29 October 2019 – Julie Siddiqi
Muslims are people too
Encountering people as people, instead of people as issues
Julie is a passionate advocate for honest, meaningful, community-building relationships between people from various faith communities in the UK.
Julie will lead us through the complexities of relationships between people of various faiths and none. How can we respect differences while staying true to our own considered path? What’s the best way to acknowledge and navigate our shared and disparate histories? Can we move beyond toleration, into building each other up? Is it possible to be honest while being affirming? How can we bring authentic relaxed friendships into our mixed communities? And above all, how do we learn to encounter people as people, instead of people as issues?
This session will include time for questions and answers, including on contemporary Islam in modern Britain. You can submit your questions by email in advance, and in person during the evening.
Julie brings no-nonsense delivery coupled with insight and experience; expect to be challenged and informed about making a positive difference in a diverse world.
Julie Siddiqi is a mentor, consultant and gender equality campaigner. She has a specific focus on Jewish-Muslim and other interfaith relations, and on applying her mentoring to social action and working together. She has a background in community grass roots work spanning 20 years and founded a local charity for Muslim women's needs which she led for 10 years, gaining an acute knowledge of the personal challenges faced by women. She has nationally coordinated The Big Iftar during Ramadan, which has seen such events as the first ever Iftar (breaking of the fast) reception at Lambeth Palace hosted by Archbishop Justin Welby in 2014. She is an Advisor for the Jewish led social action project, Mitzvah Day and is a Trustee for Muju, a Jewish/Muslim theatre company now in its tenth year.
Julie was the Executive Director of the Islamic Society of Britain from 2010-2014 and led on several high profile campaigns during this period. She represented the UK’s Islamic charities at the Enough Food IF rally in Hyde Park speaking to an audience of 40k. She spearheaded a national community based campaign against sexual grooming and child exploitation and was pivotal in peace initiatives following the murder of Lee Rigby in Woolwich. She has spoken on many news programmes including BBC Radio 4 and Newsnight, at the Christian festival, Greenbelt and the Jewish festival, Limmud, and at receptions hosted by the British Armed Forces. Julie has been invited to speak at international conferences including Princeton University in the US and in Konya, Turkey. She is a Fellow in the Faith and Civil Society Unit at Goldsmiths University and is a member of the National Advisory Group for the Christian Muslim Forum.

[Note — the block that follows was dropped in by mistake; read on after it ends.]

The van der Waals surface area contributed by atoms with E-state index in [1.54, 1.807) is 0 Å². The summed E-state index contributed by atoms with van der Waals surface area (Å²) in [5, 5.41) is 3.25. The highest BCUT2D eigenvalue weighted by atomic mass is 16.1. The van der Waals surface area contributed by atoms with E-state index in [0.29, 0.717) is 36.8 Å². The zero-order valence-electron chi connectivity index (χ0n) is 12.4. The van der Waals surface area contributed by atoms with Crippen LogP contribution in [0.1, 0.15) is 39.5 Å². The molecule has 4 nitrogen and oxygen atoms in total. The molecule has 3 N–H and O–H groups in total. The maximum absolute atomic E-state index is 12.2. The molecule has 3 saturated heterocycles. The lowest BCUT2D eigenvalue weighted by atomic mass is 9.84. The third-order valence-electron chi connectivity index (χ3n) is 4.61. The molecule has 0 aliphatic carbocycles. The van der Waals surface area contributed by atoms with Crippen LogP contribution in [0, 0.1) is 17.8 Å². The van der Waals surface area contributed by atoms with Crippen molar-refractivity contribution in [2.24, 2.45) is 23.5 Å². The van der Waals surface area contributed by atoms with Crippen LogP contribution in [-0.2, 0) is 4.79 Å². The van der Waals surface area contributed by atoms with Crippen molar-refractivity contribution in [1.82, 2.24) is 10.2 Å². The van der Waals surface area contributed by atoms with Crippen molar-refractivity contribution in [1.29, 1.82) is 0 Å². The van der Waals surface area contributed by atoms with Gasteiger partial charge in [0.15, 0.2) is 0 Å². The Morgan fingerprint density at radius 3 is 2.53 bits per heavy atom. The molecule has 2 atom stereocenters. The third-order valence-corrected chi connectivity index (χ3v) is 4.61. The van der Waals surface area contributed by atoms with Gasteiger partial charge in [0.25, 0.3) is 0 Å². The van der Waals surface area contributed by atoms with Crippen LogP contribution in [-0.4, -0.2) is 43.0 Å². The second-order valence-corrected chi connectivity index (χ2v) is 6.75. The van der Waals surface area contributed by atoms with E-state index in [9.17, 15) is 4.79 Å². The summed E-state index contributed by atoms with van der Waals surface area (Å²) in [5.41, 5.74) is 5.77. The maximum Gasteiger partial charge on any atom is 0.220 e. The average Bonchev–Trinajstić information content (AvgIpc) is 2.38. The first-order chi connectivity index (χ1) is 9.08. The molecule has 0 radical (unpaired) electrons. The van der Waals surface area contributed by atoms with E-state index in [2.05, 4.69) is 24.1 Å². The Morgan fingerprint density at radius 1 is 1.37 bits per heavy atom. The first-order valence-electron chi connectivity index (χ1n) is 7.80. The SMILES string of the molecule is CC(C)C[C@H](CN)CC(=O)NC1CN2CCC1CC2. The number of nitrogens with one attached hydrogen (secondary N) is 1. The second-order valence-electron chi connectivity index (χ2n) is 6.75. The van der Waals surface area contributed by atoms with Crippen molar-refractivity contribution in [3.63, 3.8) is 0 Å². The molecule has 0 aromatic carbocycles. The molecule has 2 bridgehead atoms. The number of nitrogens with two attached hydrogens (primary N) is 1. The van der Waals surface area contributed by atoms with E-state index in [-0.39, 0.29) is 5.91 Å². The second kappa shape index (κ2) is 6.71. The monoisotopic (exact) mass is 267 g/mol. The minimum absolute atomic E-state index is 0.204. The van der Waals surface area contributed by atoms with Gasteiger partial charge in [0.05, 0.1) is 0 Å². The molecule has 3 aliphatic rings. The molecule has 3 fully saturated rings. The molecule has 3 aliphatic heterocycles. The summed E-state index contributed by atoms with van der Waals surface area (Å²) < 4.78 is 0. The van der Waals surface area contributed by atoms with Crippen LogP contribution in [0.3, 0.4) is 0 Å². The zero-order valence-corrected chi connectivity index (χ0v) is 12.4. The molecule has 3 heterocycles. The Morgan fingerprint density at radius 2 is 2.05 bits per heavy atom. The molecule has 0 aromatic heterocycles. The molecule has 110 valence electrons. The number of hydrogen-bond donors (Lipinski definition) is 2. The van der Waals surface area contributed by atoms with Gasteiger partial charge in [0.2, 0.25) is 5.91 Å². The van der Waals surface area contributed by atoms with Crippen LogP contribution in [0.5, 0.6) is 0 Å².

Julie was previously a member of the Government’s National Muslim Women’s Advisory Group and mentor for the Prince of Wales Charity, Mosaic. She is currently Chair of her local Standing Advisory Council for Religious Education and was previously on the Government’s national Anti-Muslim Hatred Working Group as an independent member. She sits on the Women’s Advisory Board for Tell Mama, monitoring hate crimes and supporting victims in the UK. She is a Community Governor at Eden Girls School in Slough.
Julie was previously listed in the Times Newspaper’s 100 Most Influential Muslim Women in the UK. She has been a contributor to Pause for Thought with Vanessa Feltz on Radio 2 and is a regular voice on BBC Radio 4’s Thought For The Day. Julie has been a judge for the BBC local radio Frank Gillard Awards.
Julie has participated in two pieces of work with the University of Cambridge - Contextualising Islam in Britain and Narratives of Conversion and is an alumni and now faculty member for the Senior Faith Leaders Programme by Faith In Leadership and is an alumni of Women in Leadership, from Windsor Leadership, 2015. Julie is Founder and Director of Sadaqa Day, a one-day Muslim-led focus on social action, which was launched in March 2015 and is Co-founder of the Jewish and Muslim Women’s Network, Nisa-Nashim. Julie has recently established Thrive, a network and online platform to train and inspire Muslim women to fully participate in society at every level, to challenge patriarchal attitudes in communities and to ensure Muslim women are better represented in print and TV media. She is Co-founder of Open My Mosque, a campaign to highlight and speak out about inequalities in UK mosques and to find ways to address these needs through policy change and innovative storytelling.
Julie chose Islam as her way of life in March 1995 and is happily married with four children.